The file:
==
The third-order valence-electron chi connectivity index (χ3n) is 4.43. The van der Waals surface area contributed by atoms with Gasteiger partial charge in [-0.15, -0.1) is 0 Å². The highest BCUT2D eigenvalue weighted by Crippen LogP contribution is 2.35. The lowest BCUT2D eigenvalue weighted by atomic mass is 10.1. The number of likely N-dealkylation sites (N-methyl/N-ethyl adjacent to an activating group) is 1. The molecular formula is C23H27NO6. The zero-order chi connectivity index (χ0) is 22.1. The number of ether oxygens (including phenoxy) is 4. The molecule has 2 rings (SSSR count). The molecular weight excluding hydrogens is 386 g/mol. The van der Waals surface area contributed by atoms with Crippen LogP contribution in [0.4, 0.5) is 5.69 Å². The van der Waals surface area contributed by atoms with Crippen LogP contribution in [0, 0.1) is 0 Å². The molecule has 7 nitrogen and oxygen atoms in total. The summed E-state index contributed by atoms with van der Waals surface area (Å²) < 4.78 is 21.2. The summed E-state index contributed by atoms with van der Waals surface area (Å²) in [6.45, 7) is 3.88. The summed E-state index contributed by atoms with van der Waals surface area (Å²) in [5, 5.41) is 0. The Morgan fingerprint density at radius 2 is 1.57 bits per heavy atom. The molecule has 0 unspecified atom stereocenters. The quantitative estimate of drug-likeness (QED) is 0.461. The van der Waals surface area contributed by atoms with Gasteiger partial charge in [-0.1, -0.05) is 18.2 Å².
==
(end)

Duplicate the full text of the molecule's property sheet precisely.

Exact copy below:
The third-order valence-electron chi connectivity index (χ3n) is 4.43. The van der Waals surface area contributed by atoms with Gasteiger partial charge in [-0.15, -0.1) is 0 Å². The highest BCUT2D eigenvalue weighted by Crippen LogP contribution is 2.35. The lowest BCUT2D eigenvalue weighted by atomic mass is 10.1. The number of likely N-dealkylation sites (N-methyl/N-ethyl adjacent to an activating group) is 1. The molecular formula is C23H27NO6. The zero-order chi connectivity index (χ0) is 22.1. The number of ether oxygens (including phenoxy) is 4. The molecule has 2 rings (SSSR count). The molecular weight excluding hydrogens is 386 g/mol. The van der Waals surface area contributed by atoms with Crippen LogP contribution in [0.4, 0.5) is 5.69 Å². The van der Waals surface area contributed by atoms with Crippen LogP contribution in [0, 0.1) is 0 Å². The molecule has 7 nitrogen and oxygen atoms in total. The summed E-state index contributed by atoms with van der Waals surface area (Å²) < 4.78 is 21.2. The summed E-state index contributed by atoms with van der Waals surface area (Å²) in [6.45, 7) is 3.88. The summed E-state index contributed by atoms with van der Waals surface area (Å²) in [5, 5.41) is 0. The Morgan fingerprint density at radius 2 is 1.57 bits per heavy atom. The molecule has 0 unspecified atom stereocenters. The quantitative estimate of drug-likeness (QED) is 0.461. The van der Waals surface area contributed by atoms with Gasteiger partial charge in [-0.1, -0.05) is 18.2 Å².